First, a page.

A Midsummer Night's Dream, Royal College of Music, London
Over the past decade, London's Royal College of Music and Royal Academy of Music have collaborated on opera productions. Now, they have gone their separate ways, and the Royal College has launched the Benjamin Britten International Opera School, "a major new centre set to shape the next generation of world-class opera singers." This production of Britten's A Midsummer Night's Dream celebrates the school's opening and is staged by John Copley, the guest producer.
In appointing Copley, the college has hardly gone for cutting-edge opera; as the Royal Opera's resident director from 1971 to 1988, Copley established a reputation for restraint, elegance and conservatism. But he is also known for working well with young singers, and his Britten credentials include taking the role of the apprentice in Peter Grimes at Covent Garden in 1950, and working on the premiere of A Midsummer Night's Dream in 1960.
Young singers need a safe pair of hands, which no doubt counts for more than a challenging production. Here, Peter Ruthven Hall's set is little more than flats resembling huge lace doilies, which rise and fall to create space and atmosphere effectively enough. What goes on within that set, though, amounts to a miniature anthology of standardised Dream ideas: Oberon as glitteringly overdressed Elizabethan fop, Puck as hyperactive brat, the lovers as Edwardians, hopelessly adrift in matters of love.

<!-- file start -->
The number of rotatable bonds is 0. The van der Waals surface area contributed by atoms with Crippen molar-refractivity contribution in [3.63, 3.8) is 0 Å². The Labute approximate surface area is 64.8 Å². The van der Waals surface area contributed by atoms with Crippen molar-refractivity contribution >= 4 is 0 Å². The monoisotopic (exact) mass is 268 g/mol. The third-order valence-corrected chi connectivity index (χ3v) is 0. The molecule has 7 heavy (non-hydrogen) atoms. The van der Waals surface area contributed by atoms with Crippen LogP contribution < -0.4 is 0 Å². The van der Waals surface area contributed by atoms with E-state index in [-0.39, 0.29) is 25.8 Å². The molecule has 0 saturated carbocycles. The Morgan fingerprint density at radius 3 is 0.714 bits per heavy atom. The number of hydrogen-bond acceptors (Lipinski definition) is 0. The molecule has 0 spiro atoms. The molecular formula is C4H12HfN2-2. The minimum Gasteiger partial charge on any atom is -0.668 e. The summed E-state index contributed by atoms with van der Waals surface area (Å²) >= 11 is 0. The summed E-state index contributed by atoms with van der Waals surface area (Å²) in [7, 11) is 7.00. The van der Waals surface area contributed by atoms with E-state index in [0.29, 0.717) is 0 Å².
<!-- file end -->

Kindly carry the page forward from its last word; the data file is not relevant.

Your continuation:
Nothing too psychological, then, or too sexy, even though the opera carries an erotic charge that young singers might enjoy getting to grips with. Given the production's narrow conceptual framework, though, the generally promising (and genuinely international) young cast copes well.
Predictably, it's the rustics who come off best; but if you don't get a laugh from them, something is seriously wrong. Among their number, Jonathan Lemalu stands out. His is a Bottom larger than life (indeed, he looks like a prop forward) but with a refined sense of comedy. His large voice is rich and smoothly produced, and, within a rather buffoonish view of the role, he finds a proper refinement of feeling.
None of the other singers quite fills the stage in the same way, but Serena Kay (Hermia) and, especially, Miriam Lakhasi (Tytania) show promise. The voices will grow, but they already have a beguiling lustre. In the pit, the school's director of opera, Michael Rosewell, paces the performance well, with percussion and harpsichord producing the requisite other-worldliness.
Copley's production offers a functional platform for young singers. The resulting performances suggest that we will soon get the opportunity to see them in something more stimulating. And that, after all, is what the new opera school is for.
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